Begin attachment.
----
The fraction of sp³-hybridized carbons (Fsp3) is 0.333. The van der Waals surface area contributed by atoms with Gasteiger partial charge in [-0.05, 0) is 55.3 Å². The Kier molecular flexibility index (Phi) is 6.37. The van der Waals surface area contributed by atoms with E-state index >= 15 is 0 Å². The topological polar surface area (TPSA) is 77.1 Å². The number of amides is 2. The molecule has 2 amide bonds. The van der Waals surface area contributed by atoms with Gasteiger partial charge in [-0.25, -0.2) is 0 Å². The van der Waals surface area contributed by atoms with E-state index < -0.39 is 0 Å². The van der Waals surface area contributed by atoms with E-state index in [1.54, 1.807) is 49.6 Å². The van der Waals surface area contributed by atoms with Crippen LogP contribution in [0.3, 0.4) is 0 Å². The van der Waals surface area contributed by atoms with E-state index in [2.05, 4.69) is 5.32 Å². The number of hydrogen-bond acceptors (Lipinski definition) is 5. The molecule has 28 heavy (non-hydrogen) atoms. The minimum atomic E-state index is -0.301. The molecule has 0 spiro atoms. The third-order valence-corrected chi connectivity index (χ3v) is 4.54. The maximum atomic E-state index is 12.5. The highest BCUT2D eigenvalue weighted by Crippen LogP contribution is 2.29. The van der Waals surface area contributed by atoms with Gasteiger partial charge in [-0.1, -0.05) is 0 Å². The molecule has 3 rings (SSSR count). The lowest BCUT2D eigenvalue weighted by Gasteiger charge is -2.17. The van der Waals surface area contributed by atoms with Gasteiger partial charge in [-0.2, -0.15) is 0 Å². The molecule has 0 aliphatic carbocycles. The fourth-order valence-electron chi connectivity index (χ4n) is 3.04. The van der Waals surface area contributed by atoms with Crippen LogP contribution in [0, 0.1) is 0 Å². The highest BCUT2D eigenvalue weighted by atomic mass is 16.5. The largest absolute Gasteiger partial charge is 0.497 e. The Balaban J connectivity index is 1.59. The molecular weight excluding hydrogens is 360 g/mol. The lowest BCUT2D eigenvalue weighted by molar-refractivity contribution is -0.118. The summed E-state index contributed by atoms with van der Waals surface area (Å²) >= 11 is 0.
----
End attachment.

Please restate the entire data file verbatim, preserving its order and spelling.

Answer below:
The fraction of sp³-hybridized carbons (Fsp3) is 0.333. The van der Waals surface area contributed by atoms with Gasteiger partial charge in [-0.05, 0) is 55.3 Å². The Kier molecular flexibility index (Phi) is 6.37. The van der Waals surface area contributed by atoms with E-state index >= 15 is 0 Å². The topological polar surface area (TPSA) is 77.1 Å². The number of amides is 2. The molecule has 2 amide bonds. The van der Waals surface area contributed by atoms with Gasteiger partial charge in [-0.25, -0.2) is 0 Å². The van der Waals surface area contributed by atoms with E-state index < -0.39 is 0 Å². The van der Waals surface area contributed by atoms with E-state index in [1.54, 1.807) is 49.6 Å². The van der Waals surface area contributed by atoms with Crippen LogP contribution in [0.3, 0.4) is 0 Å². The van der Waals surface area contributed by atoms with E-state index in [2.05, 4.69) is 5.32 Å². The number of hydrogen-bond acceptors (Lipinski definition) is 5. The molecule has 28 heavy (non-hydrogen) atoms. The minimum atomic E-state index is -0.301. The molecule has 0 spiro atoms. The third-order valence-corrected chi connectivity index (χ3v) is 4.54. The maximum atomic E-state index is 12.5. The highest BCUT2D eigenvalue weighted by Crippen LogP contribution is 2.29. The van der Waals surface area contributed by atoms with Gasteiger partial charge in [-0.1, -0.05) is 0 Å². The molecule has 3 rings (SSSR count). The lowest BCUT2D eigenvalue weighted by Gasteiger charge is -2.17. The van der Waals surface area contributed by atoms with Gasteiger partial charge in [-0.2, -0.15) is 0 Å². The molecule has 0 aliphatic carbocycles. The fourth-order valence-electron chi connectivity index (χ4n) is 3.04. The van der Waals surface area contributed by atoms with Crippen LogP contribution in [0, 0.1) is 0 Å². The highest BCUT2D eigenvalue weighted by atomic mass is 16.5. The largest absolute Gasteiger partial charge is 0.497 e. The Balaban J connectivity index is 1.59. The molecular weight excluding hydrogens is 360 g/mol. The lowest BCUT2D eigenvalue weighted by molar-refractivity contribution is -0.118. The summed E-state index contributed by atoms with van der Waals surface area (Å²) >= 11 is 0.